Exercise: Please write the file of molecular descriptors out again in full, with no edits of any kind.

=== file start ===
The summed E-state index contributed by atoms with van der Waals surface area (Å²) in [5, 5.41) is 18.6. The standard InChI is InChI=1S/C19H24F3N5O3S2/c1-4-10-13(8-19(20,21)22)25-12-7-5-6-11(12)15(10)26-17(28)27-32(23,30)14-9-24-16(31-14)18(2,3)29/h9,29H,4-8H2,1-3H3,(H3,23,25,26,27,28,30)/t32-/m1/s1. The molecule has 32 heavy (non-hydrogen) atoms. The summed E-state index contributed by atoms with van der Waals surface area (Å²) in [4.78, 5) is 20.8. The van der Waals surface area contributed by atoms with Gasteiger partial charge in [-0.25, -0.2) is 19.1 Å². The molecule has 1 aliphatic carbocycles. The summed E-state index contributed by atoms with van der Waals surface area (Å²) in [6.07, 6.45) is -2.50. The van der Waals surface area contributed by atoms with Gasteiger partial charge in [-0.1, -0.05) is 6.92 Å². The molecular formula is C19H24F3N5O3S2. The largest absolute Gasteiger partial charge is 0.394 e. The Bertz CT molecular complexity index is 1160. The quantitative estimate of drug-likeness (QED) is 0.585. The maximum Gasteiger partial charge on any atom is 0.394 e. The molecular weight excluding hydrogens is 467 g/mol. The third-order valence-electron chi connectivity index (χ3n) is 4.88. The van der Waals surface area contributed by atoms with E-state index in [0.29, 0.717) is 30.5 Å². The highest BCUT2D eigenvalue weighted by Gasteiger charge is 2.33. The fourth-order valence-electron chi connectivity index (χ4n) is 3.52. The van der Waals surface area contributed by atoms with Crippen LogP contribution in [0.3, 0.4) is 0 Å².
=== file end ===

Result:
The summed E-state index contributed by atoms with van der Waals surface area (Å²) in [5, 5.41) is 18.6. The standard InChI is InChI=1S/C19H24F3N5O3S2/c1-4-10-13(8-19(20,21)22)25-12-7-5-6-11(12)15(10)26-17(28)27-32(23,30)14-9-24-16(31-14)18(2,3)29/h9,29H,4-8H2,1-3H3,(H3,23,25,26,27,28,30)/t32-/m1/s1. The molecule has 32 heavy (non-hydrogen) atoms. The summed E-state index contributed by atoms with van der Waals surface area (Å²) in [4.78, 5) is 20.8. The van der Waals surface area contributed by atoms with Gasteiger partial charge in [-0.25, -0.2) is 19.1 Å². The molecule has 1 aliphatic carbocycles. The summed E-state index contributed by atoms with van der Waals surface area (Å²) in [6.07, 6.45) is -2.50. The van der Waals surface area contributed by atoms with Gasteiger partial charge in [-0.1, -0.05) is 6.92 Å². The molecular formula is C19H24F3N5O3S2. The largest absolute Gasteiger partial charge is 0.394 e. The Bertz CT molecular complexity index is 1160. The quantitative estimate of drug-likeness (QED) is 0.585. The maximum Gasteiger partial charge on any atom is 0.394 e. The molecular weight excluding hydrogens is 467 g/mol. The third-order valence-electron chi connectivity index (χ3n) is 4.88. The van der Waals surface area contributed by atoms with E-state index in [0.29, 0.717) is 30.5 Å². The highest BCUT2D eigenvalue weighted by Gasteiger charge is 2.33. The fourth-order valence-electron chi connectivity index (χ4n) is 3.52. The van der Waals surface area contributed by atoms with Crippen LogP contribution in [0.3, 0.4) is 0 Å².